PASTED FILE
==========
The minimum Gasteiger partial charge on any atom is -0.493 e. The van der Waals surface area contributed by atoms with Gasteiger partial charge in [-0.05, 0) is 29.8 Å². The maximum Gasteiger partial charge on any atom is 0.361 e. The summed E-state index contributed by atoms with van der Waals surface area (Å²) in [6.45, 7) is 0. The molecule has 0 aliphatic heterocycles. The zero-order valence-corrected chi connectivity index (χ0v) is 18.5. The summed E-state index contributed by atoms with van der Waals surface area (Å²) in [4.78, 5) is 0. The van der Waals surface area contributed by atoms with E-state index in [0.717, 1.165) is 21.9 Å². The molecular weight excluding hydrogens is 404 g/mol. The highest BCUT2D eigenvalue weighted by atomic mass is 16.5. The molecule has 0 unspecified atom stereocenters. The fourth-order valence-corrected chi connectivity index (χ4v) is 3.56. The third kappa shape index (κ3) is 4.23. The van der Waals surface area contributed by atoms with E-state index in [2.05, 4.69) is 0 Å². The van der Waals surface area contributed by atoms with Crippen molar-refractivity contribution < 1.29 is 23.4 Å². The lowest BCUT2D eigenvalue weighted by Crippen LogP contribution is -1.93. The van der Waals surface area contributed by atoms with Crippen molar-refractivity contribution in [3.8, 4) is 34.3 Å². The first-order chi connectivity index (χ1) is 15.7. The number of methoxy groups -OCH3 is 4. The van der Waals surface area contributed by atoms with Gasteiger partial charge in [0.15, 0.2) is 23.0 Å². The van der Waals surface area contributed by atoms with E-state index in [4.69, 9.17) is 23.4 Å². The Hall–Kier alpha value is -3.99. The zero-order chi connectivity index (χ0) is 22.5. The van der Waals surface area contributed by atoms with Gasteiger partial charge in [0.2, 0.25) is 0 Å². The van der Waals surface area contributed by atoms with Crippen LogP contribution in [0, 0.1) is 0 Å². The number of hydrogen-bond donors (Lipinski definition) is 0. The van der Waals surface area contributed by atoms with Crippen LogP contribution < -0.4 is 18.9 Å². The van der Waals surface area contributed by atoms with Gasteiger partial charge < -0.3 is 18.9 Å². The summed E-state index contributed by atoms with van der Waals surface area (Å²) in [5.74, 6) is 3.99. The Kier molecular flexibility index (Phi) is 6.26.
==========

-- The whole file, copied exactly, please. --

The minimum Gasteiger partial charge on any atom is -0.493 e. The van der Waals surface area contributed by atoms with Gasteiger partial charge in [-0.05, 0) is 29.8 Å². The maximum Gasteiger partial charge on any atom is 0.361 e. The summed E-state index contributed by atoms with van der Waals surface area (Å²) in [6.45, 7) is 0. The molecule has 0 aliphatic heterocycles. The zero-order valence-corrected chi connectivity index (χ0v) is 18.5. The summed E-state index contributed by atoms with van der Waals surface area (Å²) in [4.78, 5) is 0. The van der Waals surface area contributed by atoms with E-state index in [0.717, 1.165) is 21.9 Å². The molecular weight excluding hydrogens is 404 g/mol. The highest BCUT2D eigenvalue weighted by atomic mass is 16.5. The molecule has 0 unspecified atom stereocenters. The fourth-order valence-corrected chi connectivity index (χ4v) is 3.56. The third kappa shape index (κ3) is 4.23. The van der Waals surface area contributed by atoms with E-state index in [2.05, 4.69) is 0 Å². The van der Waals surface area contributed by atoms with Crippen molar-refractivity contribution < 1.29 is 23.4 Å². The lowest BCUT2D eigenvalue weighted by Crippen LogP contribution is -1.93. The van der Waals surface area contributed by atoms with Crippen molar-refractivity contribution in [3.8, 4) is 34.3 Å². The first-order chi connectivity index (χ1) is 15.7. The number of methoxy groups -OCH3 is 4. The van der Waals surface area contributed by atoms with Gasteiger partial charge in [0.15, 0.2) is 23.0 Å². The van der Waals surface area contributed by atoms with E-state index in [4.69, 9.17) is 23.4 Å². The Hall–Kier alpha value is -3.99. The zero-order chi connectivity index (χ0) is 22.5. The van der Waals surface area contributed by atoms with Gasteiger partial charge in [0.2, 0.25) is 0 Å². The van der Waals surface area contributed by atoms with Crippen LogP contribution in [0, 0.1) is 0 Å². The number of hydrogen-bond donors (Lipinski definition) is 0. The van der Waals surface area contributed by atoms with Crippen LogP contribution < -0.4 is 18.9 Å². The van der Waals surface area contributed by atoms with Gasteiger partial charge < -0.3 is 18.9 Å². The summed E-state index contributed by atoms with van der Waals surface area (Å²) in [5.74, 6) is 3.99. The Kier molecular flexibility index (Phi) is 6.26.